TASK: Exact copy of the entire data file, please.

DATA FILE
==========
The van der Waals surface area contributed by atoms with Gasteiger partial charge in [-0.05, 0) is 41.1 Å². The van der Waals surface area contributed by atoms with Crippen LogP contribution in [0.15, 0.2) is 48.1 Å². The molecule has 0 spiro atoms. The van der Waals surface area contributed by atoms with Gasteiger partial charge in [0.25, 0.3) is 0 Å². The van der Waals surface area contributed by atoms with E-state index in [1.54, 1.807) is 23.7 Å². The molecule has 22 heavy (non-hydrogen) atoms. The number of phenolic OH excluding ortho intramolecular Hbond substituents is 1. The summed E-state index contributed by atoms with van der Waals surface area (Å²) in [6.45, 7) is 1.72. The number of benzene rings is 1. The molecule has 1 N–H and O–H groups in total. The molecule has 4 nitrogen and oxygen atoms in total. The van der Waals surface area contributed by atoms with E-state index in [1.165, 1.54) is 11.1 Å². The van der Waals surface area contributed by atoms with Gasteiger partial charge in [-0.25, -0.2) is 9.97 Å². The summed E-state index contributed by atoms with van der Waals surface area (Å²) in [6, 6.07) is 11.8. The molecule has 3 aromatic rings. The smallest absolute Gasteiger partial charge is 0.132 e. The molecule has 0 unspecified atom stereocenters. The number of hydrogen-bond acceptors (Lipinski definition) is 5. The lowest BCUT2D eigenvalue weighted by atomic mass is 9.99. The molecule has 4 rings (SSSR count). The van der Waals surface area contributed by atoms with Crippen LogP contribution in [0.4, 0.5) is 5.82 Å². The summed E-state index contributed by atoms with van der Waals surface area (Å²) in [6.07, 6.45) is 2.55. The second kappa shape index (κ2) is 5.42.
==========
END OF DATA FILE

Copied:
The van der Waals surface area contributed by atoms with Gasteiger partial charge in [-0.05, 0) is 41.1 Å². The van der Waals surface area contributed by atoms with Crippen LogP contribution in [0.15, 0.2) is 48.1 Å². The molecule has 0 spiro atoms. The van der Waals surface area contributed by atoms with Gasteiger partial charge in [0.25, 0.3) is 0 Å². The van der Waals surface area contributed by atoms with E-state index in [1.54, 1.807) is 23.7 Å². The molecule has 22 heavy (non-hydrogen) atoms. The number of phenolic OH excluding ortho intramolecular Hbond substituents is 1. The summed E-state index contributed by atoms with van der Waals surface area (Å²) in [6.45, 7) is 1.72. The number of benzene rings is 1. The molecule has 1 N–H and O–H groups in total. The molecule has 4 nitrogen and oxygen atoms in total. The van der Waals surface area contributed by atoms with E-state index in [1.165, 1.54) is 11.1 Å². The van der Waals surface area contributed by atoms with Gasteiger partial charge in [-0.25, -0.2) is 9.97 Å². The summed E-state index contributed by atoms with van der Waals surface area (Å²) in [6, 6.07) is 11.8. The molecule has 3 aromatic rings. The smallest absolute Gasteiger partial charge is 0.132 e. The molecule has 0 unspecified atom stereocenters. The number of hydrogen-bond acceptors (Lipinski definition) is 5. The lowest BCUT2D eigenvalue weighted by atomic mass is 9.99. The molecule has 4 rings (SSSR count). The van der Waals surface area contributed by atoms with Crippen LogP contribution in [0.4, 0.5) is 5.82 Å². The summed E-state index contributed by atoms with van der Waals surface area (Å²) in [6.07, 6.45) is 2.55. The second kappa shape index (κ2) is 5.42.